What is a Balance Transfer card?

Woman looking at credit cardImage: Woman looking at credit card

One of the most popular types of credit card offers is the balance transfer card. These cards are designed to help you move your existing debt from one credit card provider to another. This can help you take control of your debt and give you some respite  from paying higher interest – though you’ll still have to make your minimum repayments.

Balance Transfer Cards are a great way to consolidate debts into one manageable sum or to reduce interest payments. Balance Transfer Cards offer a low or 0% interest rate for a fixed period as an introductory offer, so it’s a great opportunity to save some money which could have gone on interest payments with another card provider.

Should I use a Balance Transfer Card?

If you have used your credit card for some big purchases recently such as a holiday, home improvements or for Christmas, chances are, the debt on your credit card will lead to a typical interest rate of about 21% and repayments may become difficult.

By taking out a Balance Transfer Card, you could be able to move this debt into a 0% interest deal for a fixed period of time which could be anywhere between six months to more than two years, it could be a great opportunity to save some of your well-earned cash or make progress paying down that debt!

Important things to consider…

There are some things you need to think about before applying for a Balance Transfer Card. Firstly, card providers often charge a fee to take up these offers. These fees can be between 1-5% of the total value you are transferring. This is how the lender makes money from the offering. For example, if you were transferring a balance owing of £1,000, you are likely to have to pay a fee of up to £50. Make sure you factor this fee into any of your calculations before applying. Some card providers may not charge this fee, but are likely to have shorter introductory interest rate periods.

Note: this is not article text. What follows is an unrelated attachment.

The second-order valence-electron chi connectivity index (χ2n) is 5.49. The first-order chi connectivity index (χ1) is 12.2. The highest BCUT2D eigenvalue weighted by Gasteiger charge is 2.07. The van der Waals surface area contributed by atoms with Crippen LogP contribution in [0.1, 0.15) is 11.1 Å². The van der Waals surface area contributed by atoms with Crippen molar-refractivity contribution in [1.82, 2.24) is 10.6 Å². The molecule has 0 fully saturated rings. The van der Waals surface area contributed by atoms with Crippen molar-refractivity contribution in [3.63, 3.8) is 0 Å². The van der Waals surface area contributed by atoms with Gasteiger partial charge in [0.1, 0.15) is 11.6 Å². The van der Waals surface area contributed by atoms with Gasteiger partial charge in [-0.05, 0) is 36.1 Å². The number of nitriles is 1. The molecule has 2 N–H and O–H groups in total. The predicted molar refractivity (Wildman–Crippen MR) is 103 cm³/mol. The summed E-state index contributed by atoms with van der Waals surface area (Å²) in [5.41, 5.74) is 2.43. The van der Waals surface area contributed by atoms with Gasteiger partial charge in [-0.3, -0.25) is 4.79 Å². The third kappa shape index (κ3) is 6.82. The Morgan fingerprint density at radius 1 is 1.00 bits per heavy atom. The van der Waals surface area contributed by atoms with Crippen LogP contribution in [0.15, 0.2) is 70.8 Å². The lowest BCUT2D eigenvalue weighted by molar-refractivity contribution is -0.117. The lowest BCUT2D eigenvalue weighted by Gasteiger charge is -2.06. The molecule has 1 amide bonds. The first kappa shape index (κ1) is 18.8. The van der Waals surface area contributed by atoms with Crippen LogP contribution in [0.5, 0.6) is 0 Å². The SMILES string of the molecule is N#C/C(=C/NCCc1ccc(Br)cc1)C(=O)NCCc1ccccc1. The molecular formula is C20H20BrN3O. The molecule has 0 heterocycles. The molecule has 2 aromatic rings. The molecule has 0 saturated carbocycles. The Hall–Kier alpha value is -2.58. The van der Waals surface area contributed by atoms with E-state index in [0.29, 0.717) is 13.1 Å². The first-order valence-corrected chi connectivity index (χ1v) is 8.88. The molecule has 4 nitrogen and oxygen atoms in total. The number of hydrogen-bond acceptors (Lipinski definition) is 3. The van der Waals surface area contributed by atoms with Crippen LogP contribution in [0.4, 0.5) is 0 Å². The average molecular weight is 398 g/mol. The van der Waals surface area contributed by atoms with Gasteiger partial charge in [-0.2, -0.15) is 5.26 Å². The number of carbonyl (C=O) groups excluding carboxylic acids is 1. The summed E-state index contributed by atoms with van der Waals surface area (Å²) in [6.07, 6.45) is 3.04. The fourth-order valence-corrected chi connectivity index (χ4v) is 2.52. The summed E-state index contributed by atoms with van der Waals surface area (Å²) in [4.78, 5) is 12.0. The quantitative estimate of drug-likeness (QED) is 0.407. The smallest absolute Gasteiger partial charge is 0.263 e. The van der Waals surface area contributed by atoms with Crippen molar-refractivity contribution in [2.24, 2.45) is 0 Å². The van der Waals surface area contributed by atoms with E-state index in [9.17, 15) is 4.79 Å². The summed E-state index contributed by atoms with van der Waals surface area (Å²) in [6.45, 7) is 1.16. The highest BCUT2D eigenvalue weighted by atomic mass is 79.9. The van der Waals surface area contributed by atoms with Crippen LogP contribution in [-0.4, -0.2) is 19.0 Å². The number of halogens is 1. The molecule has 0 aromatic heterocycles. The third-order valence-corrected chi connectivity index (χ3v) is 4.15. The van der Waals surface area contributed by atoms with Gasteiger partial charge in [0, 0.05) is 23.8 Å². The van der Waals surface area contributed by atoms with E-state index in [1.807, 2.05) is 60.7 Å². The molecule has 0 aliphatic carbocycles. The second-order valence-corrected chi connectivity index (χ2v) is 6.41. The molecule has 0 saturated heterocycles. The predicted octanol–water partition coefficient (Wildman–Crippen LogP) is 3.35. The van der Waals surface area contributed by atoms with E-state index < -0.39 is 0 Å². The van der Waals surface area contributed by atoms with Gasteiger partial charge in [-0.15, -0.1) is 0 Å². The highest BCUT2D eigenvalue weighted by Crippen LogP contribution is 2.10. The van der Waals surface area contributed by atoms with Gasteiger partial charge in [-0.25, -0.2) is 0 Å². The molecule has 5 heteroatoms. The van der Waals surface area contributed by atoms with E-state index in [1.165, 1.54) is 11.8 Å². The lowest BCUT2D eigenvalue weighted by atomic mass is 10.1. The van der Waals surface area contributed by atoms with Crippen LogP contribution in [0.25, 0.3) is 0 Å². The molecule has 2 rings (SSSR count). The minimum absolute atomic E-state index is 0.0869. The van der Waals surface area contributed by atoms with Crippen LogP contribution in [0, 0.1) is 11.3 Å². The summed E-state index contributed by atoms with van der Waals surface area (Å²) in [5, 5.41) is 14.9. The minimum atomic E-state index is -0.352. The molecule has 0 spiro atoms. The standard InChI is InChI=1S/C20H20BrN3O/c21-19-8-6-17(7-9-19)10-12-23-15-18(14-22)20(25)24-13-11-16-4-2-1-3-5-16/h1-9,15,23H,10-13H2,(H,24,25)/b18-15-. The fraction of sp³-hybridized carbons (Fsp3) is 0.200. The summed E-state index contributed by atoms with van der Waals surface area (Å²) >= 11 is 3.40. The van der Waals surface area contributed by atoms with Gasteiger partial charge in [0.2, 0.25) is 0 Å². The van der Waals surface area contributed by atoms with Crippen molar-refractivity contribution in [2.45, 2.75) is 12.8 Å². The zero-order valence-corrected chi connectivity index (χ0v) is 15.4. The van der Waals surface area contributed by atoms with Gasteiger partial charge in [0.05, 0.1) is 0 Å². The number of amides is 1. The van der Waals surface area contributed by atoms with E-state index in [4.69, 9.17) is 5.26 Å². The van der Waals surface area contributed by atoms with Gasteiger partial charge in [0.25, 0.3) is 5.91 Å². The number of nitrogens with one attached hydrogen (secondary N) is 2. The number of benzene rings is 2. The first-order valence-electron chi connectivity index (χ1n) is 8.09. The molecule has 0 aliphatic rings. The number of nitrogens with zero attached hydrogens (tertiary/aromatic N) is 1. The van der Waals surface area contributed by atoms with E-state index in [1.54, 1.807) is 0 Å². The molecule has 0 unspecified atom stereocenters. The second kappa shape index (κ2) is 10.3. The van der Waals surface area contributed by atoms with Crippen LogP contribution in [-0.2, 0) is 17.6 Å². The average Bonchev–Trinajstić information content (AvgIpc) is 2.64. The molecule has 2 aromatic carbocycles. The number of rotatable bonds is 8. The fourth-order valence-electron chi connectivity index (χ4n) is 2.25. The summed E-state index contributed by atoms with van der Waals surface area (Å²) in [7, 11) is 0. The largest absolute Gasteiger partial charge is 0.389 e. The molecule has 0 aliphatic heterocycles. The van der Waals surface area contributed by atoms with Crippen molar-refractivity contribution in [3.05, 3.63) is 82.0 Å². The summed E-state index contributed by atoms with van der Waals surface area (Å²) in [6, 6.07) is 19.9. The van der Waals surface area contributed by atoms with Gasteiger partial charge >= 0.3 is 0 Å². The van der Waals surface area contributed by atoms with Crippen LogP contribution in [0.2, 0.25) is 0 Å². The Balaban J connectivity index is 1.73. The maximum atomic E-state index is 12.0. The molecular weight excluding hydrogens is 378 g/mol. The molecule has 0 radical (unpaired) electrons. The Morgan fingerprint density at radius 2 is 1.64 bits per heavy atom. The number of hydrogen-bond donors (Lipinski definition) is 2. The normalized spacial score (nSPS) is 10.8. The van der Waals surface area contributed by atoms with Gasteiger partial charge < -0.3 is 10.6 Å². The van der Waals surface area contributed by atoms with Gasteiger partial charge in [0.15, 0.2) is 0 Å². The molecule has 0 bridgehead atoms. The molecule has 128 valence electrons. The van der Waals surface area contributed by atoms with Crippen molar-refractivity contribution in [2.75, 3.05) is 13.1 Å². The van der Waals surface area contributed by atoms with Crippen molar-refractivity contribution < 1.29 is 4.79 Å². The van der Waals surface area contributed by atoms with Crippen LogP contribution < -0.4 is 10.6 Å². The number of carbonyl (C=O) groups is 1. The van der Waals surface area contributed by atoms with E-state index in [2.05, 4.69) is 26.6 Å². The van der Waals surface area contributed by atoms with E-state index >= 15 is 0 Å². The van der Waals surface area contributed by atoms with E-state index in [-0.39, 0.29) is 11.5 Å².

Secondly, after the introductory period ends, the interest rate will reset to its standard variable rate. This could lead to considerably higher repayments. You could set up a direct debit to help you pay off the debt in time. 0% Balance Transfer Cards can have a variety of different windows on their introductory offers, so make sure you choose the offer that is right for you.

Do not miss or make late repayments on your card. This could hurt your credit score as well as prompt your card provider to recall their introductory offer – leaving you on the hook for the higher interest rate.

Be aware that the introductory interest rate for balance transfer cards is usually on the balance, not on purchases (unless this is made clear in the offer). That means if you use your balance transfer card as a payment card, any items you buy may attract  high interest rates, for example, 21% on purchases, even during the introductory period.

Lenders may provide credit under several different brand names for cards, and you’ll need to understand that it is unlikely you will be able to switch your balance from one card provider to another within the same group. For example, Virgin Money and Yorkshire Bank both sit within the Clydesdale Bank Group, and M&S and First Direct sit within the HSBC Banking Group.

Also, Balance Transfer Cards often have a limit on how much debt you can transfer to the new card. This might be 90-95% of your credit limit.

Finally, make sure you have done your research. Check your credit score with Credit Karma and use our credit factors to make sure your score is in the best position it can be. Check out the offers on our marketplace, you may be able to find a card you already know comes with a high chance of approval. Be sure to do your sums, work out how long you’ll need to pay off the debt and what is a realistic amount to pay off each month. Always read through the terms and conditions to make sure you are aware of all the repayments and fees.